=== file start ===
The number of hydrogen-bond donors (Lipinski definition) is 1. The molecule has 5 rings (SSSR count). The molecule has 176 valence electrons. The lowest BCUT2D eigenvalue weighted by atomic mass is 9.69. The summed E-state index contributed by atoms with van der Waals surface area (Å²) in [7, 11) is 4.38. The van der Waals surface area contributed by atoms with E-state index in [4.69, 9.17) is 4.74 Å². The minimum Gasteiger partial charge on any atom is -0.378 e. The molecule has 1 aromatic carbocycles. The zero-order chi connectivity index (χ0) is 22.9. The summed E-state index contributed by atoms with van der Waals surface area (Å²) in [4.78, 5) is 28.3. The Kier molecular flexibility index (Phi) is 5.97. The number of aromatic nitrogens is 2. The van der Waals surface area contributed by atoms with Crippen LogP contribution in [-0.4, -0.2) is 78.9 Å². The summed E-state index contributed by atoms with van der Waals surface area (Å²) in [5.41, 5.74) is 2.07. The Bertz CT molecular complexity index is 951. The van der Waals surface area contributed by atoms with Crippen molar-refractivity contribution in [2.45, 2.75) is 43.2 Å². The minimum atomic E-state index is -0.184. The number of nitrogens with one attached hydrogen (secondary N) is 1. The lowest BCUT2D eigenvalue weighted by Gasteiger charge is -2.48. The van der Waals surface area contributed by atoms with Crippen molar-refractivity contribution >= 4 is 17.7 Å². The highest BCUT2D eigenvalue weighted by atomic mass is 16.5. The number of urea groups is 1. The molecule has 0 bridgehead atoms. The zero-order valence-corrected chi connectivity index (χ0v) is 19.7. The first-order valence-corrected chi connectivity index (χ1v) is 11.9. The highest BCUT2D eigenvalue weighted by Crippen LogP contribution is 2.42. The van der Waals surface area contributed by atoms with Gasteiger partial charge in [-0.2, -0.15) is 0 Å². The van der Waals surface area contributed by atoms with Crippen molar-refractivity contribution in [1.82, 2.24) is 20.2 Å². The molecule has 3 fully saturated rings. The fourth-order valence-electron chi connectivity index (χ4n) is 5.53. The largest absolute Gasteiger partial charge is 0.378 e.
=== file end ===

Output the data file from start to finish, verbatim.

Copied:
The number of hydrogen-bond donors (Lipinski definition) is 1. The molecule has 5 rings (SSSR count). The molecule has 176 valence electrons. The lowest BCUT2D eigenvalue weighted by atomic mass is 9.69. The summed E-state index contributed by atoms with van der Waals surface area (Å²) in [7, 11) is 4.38. The van der Waals surface area contributed by atoms with E-state index in [4.69, 9.17) is 4.74 Å². The minimum Gasteiger partial charge on any atom is -0.378 e. The molecule has 1 aromatic carbocycles. The zero-order chi connectivity index (χ0) is 22.9. The summed E-state index contributed by atoms with van der Waals surface area (Å²) in [4.78, 5) is 28.3. The Kier molecular flexibility index (Phi) is 5.97. The number of aromatic nitrogens is 2. The van der Waals surface area contributed by atoms with Crippen LogP contribution in [-0.4, -0.2) is 78.9 Å². The summed E-state index contributed by atoms with van der Waals surface area (Å²) in [5.41, 5.74) is 2.07. The Bertz CT molecular complexity index is 951. The van der Waals surface area contributed by atoms with Crippen molar-refractivity contribution in [2.45, 2.75) is 43.2 Å². The minimum atomic E-state index is -0.184. The number of nitrogens with one attached hydrogen (secondary N) is 1. The lowest BCUT2D eigenvalue weighted by Gasteiger charge is -2.48. The van der Waals surface area contributed by atoms with Crippen molar-refractivity contribution >= 4 is 17.7 Å². The highest BCUT2D eigenvalue weighted by atomic mass is 16.5. The number of urea groups is 1. The molecule has 0 bridgehead atoms. The zero-order valence-corrected chi connectivity index (χ0v) is 19.7. The first-order valence-corrected chi connectivity index (χ1v) is 11.9. The highest BCUT2D eigenvalue weighted by Crippen LogP contribution is 2.42. The van der Waals surface area contributed by atoms with Gasteiger partial charge in [-0.2, -0.15) is 0 Å². The van der Waals surface area contributed by atoms with Crippen molar-refractivity contribution in [1.82, 2.24) is 20.2 Å². The molecule has 3 fully saturated rings. The fourth-order valence-electron chi connectivity index (χ4n) is 5.53. The largest absolute Gasteiger partial charge is 0.378 e.